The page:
Coopa Roca – Brazil

Linked with our presentation of Maria Teresa Leal – Brazil, and … realities about business and poverty ….

The mission statement of COOPA-ROCA, Rocinha Seamstress and Craftwork Co-operative Ltd is to provide conditions for its members, female residents of Rocinha, to work from home and thereby contribute to their family budget, without having to neglect their childcare and domestic duties. The work developed at COOPA-ROCA has made it possible to improve the quality of life of the craftswomen and, indirectly, also their families. Apart from providing work which can be carried out at home and generating extra income, an improvement can be seen in terms of professional quality, in general health (through voluntary work by acupuncturists) and in their self-esteem. It has also lead to a collective intrinsic understanding of the practices of a co-operative as clearly demonstrated by COOPA-ROCA´s impact on the local community.

Established at the beginning of the 80s, COOPA-ROCA arose as an offshoot from a recycling project involving the local children (1981). The craftwork produced from textile remnants was the idea behind organising the first group of women and then later the formation of the co-operative.


During its first few years COOPA-ROCA focussed its activities on organising and evaluating the group of women, generating a small production force aimed at developing decorative craftwork products by reviving traditional Brazilian craft techniques such as drawstring appliqué, crochet, knot work and patchwork.
Artisanal production has gained recognition thanks to COOPA-ROCA´s professional approach supported by the high standards of its members. Its vision is to increase the social impact on the Rochina community, turning it into a national reference as a social introduction to low-income communities of how work and income can be generated.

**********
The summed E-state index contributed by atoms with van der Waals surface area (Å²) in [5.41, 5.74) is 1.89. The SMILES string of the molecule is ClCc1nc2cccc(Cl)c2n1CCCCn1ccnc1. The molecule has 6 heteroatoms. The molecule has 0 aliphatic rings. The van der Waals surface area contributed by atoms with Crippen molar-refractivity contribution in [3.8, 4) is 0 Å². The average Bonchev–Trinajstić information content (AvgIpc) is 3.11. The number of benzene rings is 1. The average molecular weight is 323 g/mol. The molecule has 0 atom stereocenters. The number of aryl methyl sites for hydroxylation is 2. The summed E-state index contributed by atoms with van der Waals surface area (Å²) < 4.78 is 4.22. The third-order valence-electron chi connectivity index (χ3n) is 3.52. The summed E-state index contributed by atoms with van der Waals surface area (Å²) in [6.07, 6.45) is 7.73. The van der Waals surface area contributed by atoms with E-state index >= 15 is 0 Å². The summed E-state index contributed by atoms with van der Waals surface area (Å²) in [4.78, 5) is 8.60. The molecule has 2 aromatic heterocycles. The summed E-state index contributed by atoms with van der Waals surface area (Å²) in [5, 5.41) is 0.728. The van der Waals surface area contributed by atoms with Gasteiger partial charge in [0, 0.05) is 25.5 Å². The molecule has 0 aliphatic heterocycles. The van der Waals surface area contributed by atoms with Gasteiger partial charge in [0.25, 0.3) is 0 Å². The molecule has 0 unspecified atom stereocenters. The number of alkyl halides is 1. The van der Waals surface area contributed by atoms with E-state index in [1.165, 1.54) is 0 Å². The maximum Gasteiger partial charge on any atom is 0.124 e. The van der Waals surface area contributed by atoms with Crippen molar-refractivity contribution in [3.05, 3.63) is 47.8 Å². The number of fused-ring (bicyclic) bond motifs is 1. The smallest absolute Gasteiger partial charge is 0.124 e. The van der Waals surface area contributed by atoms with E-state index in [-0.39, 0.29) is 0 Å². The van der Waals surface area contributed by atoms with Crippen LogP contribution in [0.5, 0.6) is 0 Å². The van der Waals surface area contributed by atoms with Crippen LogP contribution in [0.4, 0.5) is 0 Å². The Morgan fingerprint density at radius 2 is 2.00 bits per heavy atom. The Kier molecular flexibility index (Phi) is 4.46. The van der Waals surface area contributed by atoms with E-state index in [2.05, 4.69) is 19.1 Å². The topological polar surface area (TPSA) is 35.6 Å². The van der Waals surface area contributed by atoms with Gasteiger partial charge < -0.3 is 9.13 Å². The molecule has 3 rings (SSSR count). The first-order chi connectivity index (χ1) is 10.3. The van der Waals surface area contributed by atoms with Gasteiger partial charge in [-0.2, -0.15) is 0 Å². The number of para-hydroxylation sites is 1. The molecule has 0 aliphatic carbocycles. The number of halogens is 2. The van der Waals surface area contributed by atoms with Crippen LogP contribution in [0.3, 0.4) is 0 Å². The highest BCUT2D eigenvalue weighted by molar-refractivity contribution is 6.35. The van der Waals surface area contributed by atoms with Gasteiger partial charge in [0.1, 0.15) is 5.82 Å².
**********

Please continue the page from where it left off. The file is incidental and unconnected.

At the moment the cooperative has approximately 150 members along with important partners in the fashion and decorative design market. These partnerships have been formed throughout the various events realized by COOPA-ROCA. (Read more on coopa roca.org).

The Coopa-Roca sewing cooperative perches high up in Rocinha, South America’s largest favela or shantytown, a Cubist jumble of tin rooftops, spindly antennae, and bare-brick walls. People navigate the concrete labyrinthine passageways single-file. (Read more on changemakers).

Coopa-Roca’s mission is to provide flexible employment opportunities to women from low-income families who live in Rocinha, particularly opportunities for single mothers to work from home.

The co-operative formed as an offshoot from a recycling project involving local children. The first group of women was organized to produce decorative craftwork made with textile remnants and using traditional Brazilian techniques such as drawstring appliqué, crochet, knot work and patchwork.

The co-op employs more than 150 women, most of whom are homemakers who had never worked before. Its office is still based in the middle of the favela. All decisions are made collectively and the women share the responsibilities of production, administration and publicity. Most women work from home, but they come to the office to bring their finished pieces and to get more fabric.

At first the co-op’s biggest challenge was finding outlets for their products. As the project has grown, Tetê has been able to focus on training younger women as new leaders in the community. Although conditions in the favela are still difficult, the women say the co-op has given them a chance to improve their quality of life dramatically. (Read on pbs.org).

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